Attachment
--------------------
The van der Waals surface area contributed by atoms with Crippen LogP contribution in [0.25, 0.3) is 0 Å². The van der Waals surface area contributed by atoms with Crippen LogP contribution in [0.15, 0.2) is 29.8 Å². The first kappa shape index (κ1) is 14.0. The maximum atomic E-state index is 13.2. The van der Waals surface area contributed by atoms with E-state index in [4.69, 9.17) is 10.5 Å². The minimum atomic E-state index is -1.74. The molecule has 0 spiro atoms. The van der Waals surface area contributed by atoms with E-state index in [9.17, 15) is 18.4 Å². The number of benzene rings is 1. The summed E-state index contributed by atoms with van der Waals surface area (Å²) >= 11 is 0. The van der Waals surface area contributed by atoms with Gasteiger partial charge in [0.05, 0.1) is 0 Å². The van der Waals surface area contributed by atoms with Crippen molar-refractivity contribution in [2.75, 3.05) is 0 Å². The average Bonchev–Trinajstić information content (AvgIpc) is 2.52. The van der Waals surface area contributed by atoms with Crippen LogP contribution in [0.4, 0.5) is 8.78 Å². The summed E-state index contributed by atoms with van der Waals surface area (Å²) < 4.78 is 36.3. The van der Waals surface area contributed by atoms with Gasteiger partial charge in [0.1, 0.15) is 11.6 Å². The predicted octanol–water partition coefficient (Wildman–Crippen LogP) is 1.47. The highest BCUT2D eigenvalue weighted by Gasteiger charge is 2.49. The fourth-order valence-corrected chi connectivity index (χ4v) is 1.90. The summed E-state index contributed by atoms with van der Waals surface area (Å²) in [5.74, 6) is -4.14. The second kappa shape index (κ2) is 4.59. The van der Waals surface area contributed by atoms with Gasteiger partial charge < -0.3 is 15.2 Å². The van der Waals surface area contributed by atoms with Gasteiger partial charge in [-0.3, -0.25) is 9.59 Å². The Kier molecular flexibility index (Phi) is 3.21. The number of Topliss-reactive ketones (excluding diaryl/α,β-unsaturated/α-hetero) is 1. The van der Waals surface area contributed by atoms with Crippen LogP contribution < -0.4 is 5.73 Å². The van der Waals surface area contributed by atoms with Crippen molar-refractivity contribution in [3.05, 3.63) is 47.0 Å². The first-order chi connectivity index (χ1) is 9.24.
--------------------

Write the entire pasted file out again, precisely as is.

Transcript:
The van der Waals surface area contributed by atoms with Crippen LogP contribution in [0.25, 0.3) is 0 Å². The van der Waals surface area contributed by atoms with Crippen LogP contribution in [0.15, 0.2) is 29.8 Å². The first kappa shape index (κ1) is 14.0. The maximum atomic E-state index is 13.2. The van der Waals surface area contributed by atoms with E-state index in [4.69, 9.17) is 10.5 Å². The minimum atomic E-state index is -1.74. The molecule has 0 spiro atoms. The van der Waals surface area contributed by atoms with E-state index in [9.17, 15) is 18.4 Å². The number of benzene rings is 1. The summed E-state index contributed by atoms with van der Waals surface area (Å²) >= 11 is 0. The van der Waals surface area contributed by atoms with Gasteiger partial charge in [0.05, 0.1) is 0 Å². The van der Waals surface area contributed by atoms with Crippen molar-refractivity contribution in [2.75, 3.05) is 0 Å². The average Bonchev–Trinajstić information content (AvgIpc) is 2.52. The van der Waals surface area contributed by atoms with Crippen LogP contribution in [0.4, 0.5) is 8.78 Å². The summed E-state index contributed by atoms with van der Waals surface area (Å²) < 4.78 is 36.3. The van der Waals surface area contributed by atoms with Gasteiger partial charge in [0.1, 0.15) is 11.6 Å². The predicted octanol–water partition coefficient (Wildman–Crippen LogP) is 1.47. The highest BCUT2D eigenvalue weighted by Gasteiger charge is 2.49. The fourth-order valence-corrected chi connectivity index (χ4v) is 1.90. The summed E-state index contributed by atoms with van der Waals surface area (Å²) in [5.74, 6) is -4.14. The second kappa shape index (κ2) is 4.59. The van der Waals surface area contributed by atoms with Gasteiger partial charge < -0.3 is 15.2 Å². The van der Waals surface area contributed by atoms with Gasteiger partial charge in [-0.3, -0.25) is 9.59 Å². The Kier molecular flexibility index (Phi) is 3.21. The number of Topliss-reactive ketones (excluding diaryl/α,β-unsaturated/α-hetero) is 1. The van der Waals surface area contributed by atoms with Crippen LogP contribution < -0.4 is 5.73 Å². The van der Waals surface area contributed by atoms with Crippen molar-refractivity contribution in [3.05, 3.63) is 47.0 Å². The first-order chi connectivity index (χ1) is 9.24.